Now, I can understand the Islamic belief that when a man and woman are alone, the third person is the devil. Get it! Temptation is always there, but there’s also a little thing we seem to have forgotten: will power. I mean a date doesn’t have to mean shish kabobbing. You ARE able to go on a date with someone and think of shishing their kabob, without actually doing it. If it were to happen, then that’s what was written for you: Destiny, for when it’s written, it shall be done. Pan and I proved this.
Perry, my mother, and I went on a few dates, and the discomfort never faded. On what would turn out to be our last “introduction,” Perry paid the tab, and when my mom excused herself to go the restroom, Perry and I stole away outside where we shared our first kiss- also my first. I couldn’t tell whether it had been a good kiss or a bad kiss. I didn’t even look at him because I wasn’t sure if I could. I didn’t feel ashamed of it, but more like a fish out of water. So many thoughts ran through my head…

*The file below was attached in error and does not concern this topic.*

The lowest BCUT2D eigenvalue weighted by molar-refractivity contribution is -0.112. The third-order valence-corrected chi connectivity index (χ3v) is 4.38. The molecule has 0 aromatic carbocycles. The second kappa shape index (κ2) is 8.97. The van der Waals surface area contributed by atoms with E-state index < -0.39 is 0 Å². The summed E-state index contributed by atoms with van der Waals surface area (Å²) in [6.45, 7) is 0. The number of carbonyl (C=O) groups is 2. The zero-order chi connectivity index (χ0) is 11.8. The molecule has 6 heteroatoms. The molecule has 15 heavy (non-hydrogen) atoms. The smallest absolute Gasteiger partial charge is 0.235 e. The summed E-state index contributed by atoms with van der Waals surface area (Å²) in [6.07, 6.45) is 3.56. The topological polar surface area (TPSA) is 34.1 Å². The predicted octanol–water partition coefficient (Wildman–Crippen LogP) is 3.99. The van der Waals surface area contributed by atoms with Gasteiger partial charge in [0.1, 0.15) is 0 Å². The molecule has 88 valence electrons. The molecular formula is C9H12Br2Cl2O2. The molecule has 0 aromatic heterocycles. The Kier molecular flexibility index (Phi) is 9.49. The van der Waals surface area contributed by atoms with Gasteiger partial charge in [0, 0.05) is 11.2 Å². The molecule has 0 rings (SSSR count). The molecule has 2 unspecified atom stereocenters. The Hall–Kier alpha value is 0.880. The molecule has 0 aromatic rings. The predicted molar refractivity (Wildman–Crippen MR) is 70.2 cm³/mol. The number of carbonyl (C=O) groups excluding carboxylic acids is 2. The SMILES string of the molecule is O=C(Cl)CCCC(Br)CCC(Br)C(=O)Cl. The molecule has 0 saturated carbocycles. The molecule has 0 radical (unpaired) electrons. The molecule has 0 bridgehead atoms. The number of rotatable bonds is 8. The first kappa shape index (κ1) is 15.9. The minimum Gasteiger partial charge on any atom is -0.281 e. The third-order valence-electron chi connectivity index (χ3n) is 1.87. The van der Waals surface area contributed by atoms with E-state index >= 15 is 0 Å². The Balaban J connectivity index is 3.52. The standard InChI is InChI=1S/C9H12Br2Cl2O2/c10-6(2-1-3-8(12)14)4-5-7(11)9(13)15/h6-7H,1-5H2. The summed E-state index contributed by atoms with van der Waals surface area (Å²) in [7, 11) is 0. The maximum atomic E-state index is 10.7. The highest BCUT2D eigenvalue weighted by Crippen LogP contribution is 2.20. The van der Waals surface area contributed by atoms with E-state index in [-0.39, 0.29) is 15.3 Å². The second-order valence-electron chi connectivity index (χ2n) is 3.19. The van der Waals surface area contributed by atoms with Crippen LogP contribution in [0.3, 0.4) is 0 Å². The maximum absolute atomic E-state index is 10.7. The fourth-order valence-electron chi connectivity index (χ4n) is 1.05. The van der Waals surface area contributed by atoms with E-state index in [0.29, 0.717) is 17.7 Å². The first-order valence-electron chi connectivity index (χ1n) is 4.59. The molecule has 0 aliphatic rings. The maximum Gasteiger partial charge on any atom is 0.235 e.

FAIZA’S THOUGHTS AFTER FIRST KISS
“OMG did this just happen?”
“Do I look at him?”
“Thank God I put Carmax on my lips.”
“Okay, I wish he would say something.”
“Can I get pregnant this way?”
“The fuck… obviously, the answer to that is no.”
“Will Mama tell by my face that I was just kissed?”
“Does this mean we have to get married?”
“Why the fuck is he so quiet?”
“Was I that bad?”
“Well, at least now he knows it was my first kiss!”
“Do I have to worry about my reputation?”
“No… HE inititated the kiss, this is all on him girl.”
“Okay… seriously dude, say something!”
But he didn’t.
In fact, he never said a word again after that night’s “Bye. Drive safe.” I took it very personal and was extremely hurt by the lack of answers I had. I guess I should have been grateful for being sent the Facebook link by my gf’s with Perry’s engagement announcement.